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Russia’s Soft Power in the Balkans

By Milos Rastovic

During his campaign, Aleksandar Vucic, Serbia’s newly elected president, met Russian president Vladimir Putin to discuss Russia’s trade and investment in Serbia. In a press conference after their meeting, Vucic stated that Russia’s support would include donations of armored vehicles, tanks, and planes.

For centuries, Serbia has been Russia’s main ally in the Balkans. Because of the two countries’ traditionally close historical, cultural, and religious ties—the so-called “Slavic brotherhood”—Moscow has been able to maintain a strong foothold in the region. In the past decade, Russia has augmented its presence through soft power tools like diplomacy, energy deals, and other forms of trade. Moscow’s attempt to fill the gaps and address the inconsistencies in EU policies has had a sobering effect on Western policies in the Balkans.

Serbia began European Union accession negotiations in 2014, but the length of the arbitration process due to the changing requirements for the Balkan candidates, combined with the EU’s shifting policies regarding Kosovo, ended the talks. The eurozone crisis in 2008 and Brexit in 2016 have also caused Western Balkan countries to reconsider their respective paths to the EU. The migrant crisis and the EU’s quota system for accepting asylum-seekers have caused alarm. The Balkan countries are already struggling to provide for large numbers of migrants at a time when their own citizens face mass unemployment and poverty. The euroskepticism that has arisen among Serbian political and intellectual elites flings the door wide open for Russia to expand its influence in the Balkans.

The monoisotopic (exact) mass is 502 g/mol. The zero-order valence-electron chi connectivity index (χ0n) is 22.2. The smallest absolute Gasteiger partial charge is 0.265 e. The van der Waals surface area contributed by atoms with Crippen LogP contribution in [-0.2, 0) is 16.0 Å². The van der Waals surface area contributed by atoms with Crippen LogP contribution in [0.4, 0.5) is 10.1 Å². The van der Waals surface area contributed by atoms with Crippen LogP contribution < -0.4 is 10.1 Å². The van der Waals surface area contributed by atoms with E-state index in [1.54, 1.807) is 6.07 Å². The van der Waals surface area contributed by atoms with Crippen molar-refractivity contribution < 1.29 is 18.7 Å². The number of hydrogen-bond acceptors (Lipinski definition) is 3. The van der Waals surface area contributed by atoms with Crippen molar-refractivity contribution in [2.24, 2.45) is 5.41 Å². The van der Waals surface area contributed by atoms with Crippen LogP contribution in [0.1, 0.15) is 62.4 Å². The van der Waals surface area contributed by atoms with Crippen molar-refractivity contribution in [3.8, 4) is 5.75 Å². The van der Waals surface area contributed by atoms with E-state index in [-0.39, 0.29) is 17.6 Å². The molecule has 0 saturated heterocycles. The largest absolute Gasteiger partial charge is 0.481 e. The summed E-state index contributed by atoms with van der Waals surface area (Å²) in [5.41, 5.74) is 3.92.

Russia’s activity in the region has not gone unnoticed—Federica Mogherini, EU foreign affairs commissioner, claimed, “The concern is there and it is significant. Moscow’s presumable goal is to loosen the region’s connection to the EU and present Russia as an alternative to a dissolving union.”

The European Union and the West have already established soft power in Serbia through media and diplomacy. Many Serbian outlets try to emulate their popular Western counterparts by offering reality shows, news stories that focus on Western countries, and more. The West also promotes its views through NGOs and sponsorship of cultural, athletic, and other events. These countries further increase their influence by cooperating with Serbian political and intellectual elites in areas such as EU and transatlantic policy, the NATO Partnership for Peace Program, and a NATO Individual Partnership Action Plan in 2015.

Russia, in direct response to Western activity in Serbia, started expanding its media presence in the country through Russia Today and Sputnik. Russia has tried to infuse its own values and views across the region. This has caused concern for European officials as negative perspectives regarding the EU begin to gain enough traction to shift public opinion and tip the balance of Serbian policy in Russia’s favor.

Moscow also sought to exploit a gap in EU policy with the “South Stream” project, which would create a transit route for gas between the Western Balkans and Western European countries. This project would bring Serbia thousands of new jobs, profits from the gas transit through the country, and greater energy security. The EU, meanwhile, failed to offer any other solutions for issues such as unemployment and an energy deficit. The pipeline would have helped strengthen Russia’s geostrategic position in the Balkan region and increase Balkan countries’ dependence on Russian gas. However, in 2014, Russia suspended the project because of EU requirements that would not allow the Russian supplier Gazprom, which owns a 50 percent stake in the pipeline, to also use it exclusively.